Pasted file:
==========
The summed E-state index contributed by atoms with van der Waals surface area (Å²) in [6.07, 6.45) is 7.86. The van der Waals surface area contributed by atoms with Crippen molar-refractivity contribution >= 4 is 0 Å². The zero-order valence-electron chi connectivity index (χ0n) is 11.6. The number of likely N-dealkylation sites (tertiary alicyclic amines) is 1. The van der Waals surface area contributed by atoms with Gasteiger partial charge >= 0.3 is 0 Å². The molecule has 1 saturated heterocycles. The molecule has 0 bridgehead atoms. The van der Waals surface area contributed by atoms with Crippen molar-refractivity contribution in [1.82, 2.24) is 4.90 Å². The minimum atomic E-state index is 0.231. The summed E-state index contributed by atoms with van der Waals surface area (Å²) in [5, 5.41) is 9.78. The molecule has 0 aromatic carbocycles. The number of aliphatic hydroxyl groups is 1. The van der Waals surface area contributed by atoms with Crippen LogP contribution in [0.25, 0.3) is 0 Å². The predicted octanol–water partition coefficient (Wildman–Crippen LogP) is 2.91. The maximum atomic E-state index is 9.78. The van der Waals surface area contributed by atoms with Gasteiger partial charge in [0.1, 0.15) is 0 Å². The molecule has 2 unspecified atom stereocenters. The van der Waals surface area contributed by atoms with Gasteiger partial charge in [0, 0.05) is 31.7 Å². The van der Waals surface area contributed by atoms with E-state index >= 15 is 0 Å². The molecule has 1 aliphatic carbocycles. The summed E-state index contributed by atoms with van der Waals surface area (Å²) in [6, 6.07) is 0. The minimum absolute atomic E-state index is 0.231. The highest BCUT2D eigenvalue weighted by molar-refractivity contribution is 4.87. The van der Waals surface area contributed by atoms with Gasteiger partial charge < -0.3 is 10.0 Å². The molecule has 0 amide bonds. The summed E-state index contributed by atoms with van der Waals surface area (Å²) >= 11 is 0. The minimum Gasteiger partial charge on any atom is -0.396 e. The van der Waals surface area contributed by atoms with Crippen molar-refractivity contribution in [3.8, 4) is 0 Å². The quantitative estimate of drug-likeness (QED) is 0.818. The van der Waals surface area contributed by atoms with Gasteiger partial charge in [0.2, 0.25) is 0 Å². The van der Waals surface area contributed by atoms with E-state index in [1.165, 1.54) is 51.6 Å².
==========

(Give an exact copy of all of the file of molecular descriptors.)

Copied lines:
The summed E-state index contributed by atoms with van der Waals surface area (Å²) in [6.07, 6.45) is 7.86. The van der Waals surface area contributed by atoms with Crippen molar-refractivity contribution >= 4 is 0 Å². The zero-order valence-electron chi connectivity index (χ0n) is 11.6. The number of likely N-dealkylation sites (tertiary alicyclic amines) is 1. The van der Waals surface area contributed by atoms with Gasteiger partial charge >= 0.3 is 0 Å². The molecule has 1 saturated heterocycles. The molecule has 0 bridgehead atoms. The van der Waals surface area contributed by atoms with Crippen molar-refractivity contribution in [1.82, 2.24) is 4.90 Å². The minimum atomic E-state index is 0.231. The summed E-state index contributed by atoms with van der Waals surface area (Å²) in [5, 5.41) is 9.78. The molecule has 0 aromatic carbocycles. The number of aliphatic hydroxyl groups is 1. The van der Waals surface area contributed by atoms with Crippen LogP contribution in [0.25, 0.3) is 0 Å². The predicted octanol–water partition coefficient (Wildman–Crippen LogP) is 2.91. The maximum atomic E-state index is 9.78. The van der Waals surface area contributed by atoms with Gasteiger partial charge in [0.1, 0.15) is 0 Å². The molecule has 2 unspecified atom stereocenters. The van der Waals surface area contributed by atoms with Gasteiger partial charge in [0, 0.05) is 31.7 Å². The van der Waals surface area contributed by atoms with E-state index >= 15 is 0 Å². The molecule has 1 aliphatic carbocycles. The summed E-state index contributed by atoms with van der Waals surface area (Å²) in [6, 6.07) is 0. The minimum absolute atomic E-state index is 0.231. The highest BCUT2D eigenvalue weighted by molar-refractivity contribution is 4.87. The van der Waals surface area contributed by atoms with Gasteiger partial charge < -0.3 is 10.0 Å². The molecule has 0 amide bonds. The summed E-state index contributed by atoms with van der Waals surface area (Å²) >= 11 is 0. The minimum Gasteiger partial charge on any atom is -0.396 e. The van der Waals surface area contributed by atoms with Crippen molar-refractivity contribution in [3.8, 4) is 0 Å². The quantitative estimate of drug-likeness (QED) is 0.818. The van der Waals surface area contributed by atoms with Gasteiger partial charge in [0.2, 0.25) is 0 Å². The van der Waals surface area contributed by atoms with E-state index in [1.165, 1.54) is 51.6 Å².